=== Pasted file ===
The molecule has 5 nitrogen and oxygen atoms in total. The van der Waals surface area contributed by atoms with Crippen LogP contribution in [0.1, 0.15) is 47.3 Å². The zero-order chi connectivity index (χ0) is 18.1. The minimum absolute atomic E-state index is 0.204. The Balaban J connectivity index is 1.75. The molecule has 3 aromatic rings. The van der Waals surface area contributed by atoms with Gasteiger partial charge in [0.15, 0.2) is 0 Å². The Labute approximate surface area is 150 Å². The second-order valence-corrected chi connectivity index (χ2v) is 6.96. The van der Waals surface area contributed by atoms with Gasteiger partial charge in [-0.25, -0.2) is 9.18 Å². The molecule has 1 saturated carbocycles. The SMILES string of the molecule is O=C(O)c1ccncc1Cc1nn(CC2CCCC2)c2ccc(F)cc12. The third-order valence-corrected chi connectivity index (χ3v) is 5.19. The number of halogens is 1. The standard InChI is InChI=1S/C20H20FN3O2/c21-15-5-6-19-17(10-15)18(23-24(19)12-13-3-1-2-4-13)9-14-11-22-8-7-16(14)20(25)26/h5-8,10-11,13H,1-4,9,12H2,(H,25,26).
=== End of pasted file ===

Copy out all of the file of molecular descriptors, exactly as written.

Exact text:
The molecule has 5 nitrogen and oxygen atoms in total. The van der Waals surface area contributed by atoms with Crippen LogP contribution in [0.1, 0.15) is 47.3 Å². The zero-order chi connectivity index (χ0) is 18.1. The minimum absolute atomic E-state index is 0.204. The Balaban J connectivity index is 1.75. The molecule has 3 aromatic rings. The van der Waals surface area contributed by atoms with Gasteiger partial charge in [0.15, 0.2) is 0 Å². The Labute approximate surface area is 150 Å². The second-order valence-corrected chi connectivity index (χ2v) is 6.96. The van der Waals surface area contributed by atoms with Gasteiger partial charge in [-0.25, -0.2) is 9.18 Å². The molecule has 1 saturated carbocycles. The SMILES string of the molecule is O=C(O)c1ccncc1Cc1nn(CC2CCCC2)c2ccc(F)cc12. The third-order valence-corrected chi connectivity index (χ3v) is 5.19. The number of halogens is 1. The standard InChI is InChI=1S/C20H20FN3O2/c21-15-5-6-19-17(10-15)18(23-24(19)12-13-3-1-2-4-13)9-14-11-22-8-7-16(14)20(25)26/h5-8,10-11,13H,1-4,9,12H2,(H,25,26).